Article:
[1] For recordkeeping requirements related to trust accounts, see Rule 17-204 NMRA. For specific requirements related to mandatory IOLTA accounts, see Rule 24-109 NMRA. A lawyer should hold property of others with the care required of a professional fiduciary. Securities should be kept in a safe deposit box, except when some other form of safekeeping is warranted by special circumstances. All property that is the property of clients or third persons, including prospective clients, must be kept separate from the lawyer's business and personal property and, if monies, in one or more trust accounts. Separate trust accounts may be warranted when administering estate monies or acting in similar fiduciary capacities. A lawyer should maintain on a current basis books and records in accordance with generally accepted accounting practice and comply with any recordkeeping rules established by law or court order. See, e.g., Rule 17-204 NMRA of the Rules Governing Discipline and ABA Model Financial Recordkeeping Rule.

[2] While normally it is impermissible to commingle the lawyer's own funds with client funds, Paragraph B provides that it is permissible when necessary to pay bank service charges on that account. Accurate records must be kept regarding which part of the funds belongs to the lawyer.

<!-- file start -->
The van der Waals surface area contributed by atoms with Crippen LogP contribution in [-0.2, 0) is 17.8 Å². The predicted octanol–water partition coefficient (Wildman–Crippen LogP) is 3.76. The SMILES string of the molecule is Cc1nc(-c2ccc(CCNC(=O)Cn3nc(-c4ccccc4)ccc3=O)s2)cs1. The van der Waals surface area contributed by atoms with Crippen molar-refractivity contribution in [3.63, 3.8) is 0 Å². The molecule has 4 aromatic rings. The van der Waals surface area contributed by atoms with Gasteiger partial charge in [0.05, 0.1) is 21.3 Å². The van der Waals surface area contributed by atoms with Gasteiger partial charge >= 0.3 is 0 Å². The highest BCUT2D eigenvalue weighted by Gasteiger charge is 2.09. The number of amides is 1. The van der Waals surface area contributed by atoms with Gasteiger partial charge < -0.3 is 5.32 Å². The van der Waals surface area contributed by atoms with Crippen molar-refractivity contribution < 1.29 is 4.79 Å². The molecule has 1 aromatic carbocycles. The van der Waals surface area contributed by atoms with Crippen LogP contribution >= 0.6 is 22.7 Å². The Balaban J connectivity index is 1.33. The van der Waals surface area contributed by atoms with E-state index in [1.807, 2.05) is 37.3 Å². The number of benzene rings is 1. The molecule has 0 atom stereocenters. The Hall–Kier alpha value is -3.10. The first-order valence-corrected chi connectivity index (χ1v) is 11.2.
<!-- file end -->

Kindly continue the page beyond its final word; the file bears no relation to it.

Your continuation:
[3] Lawyers often receive funds from which the lawyer's fee will be paid. The lawyer is not required to remit to the client funds that the lawyer reasonably believes represent fees owed. However, a lawyer may not hold funds to coerce a client into accepting the lawyer's contention. The disputed portion of the funds must be kept in a trust account and the lawyer should suggest means for prompt resolution of the dispute, such as arbitration. The undisputed portion of the funds shall be promptly distributed.

[4] Paragraph E also recognizes that third parties may have lawful claims against specific funds or other property in a lawyer's custody, such as a client's creditor who has a lien on funds recovered in a personal injury action. A lawyer may have a duty under applicable law to protect such third-party claims against wrongful interference by the client. In such cases, when the third-party claim is not frivolous under applicable law, the lawyer must refuse to surrender the property to the client until the claims are resolved. A lawyer should not unilaterally assume to arbitrate a dispute between the client and the third party, but, when there are substantial grounds for dispute as to the person entitled to the funds, the lawyer may file an action to have a court resolve the dispute.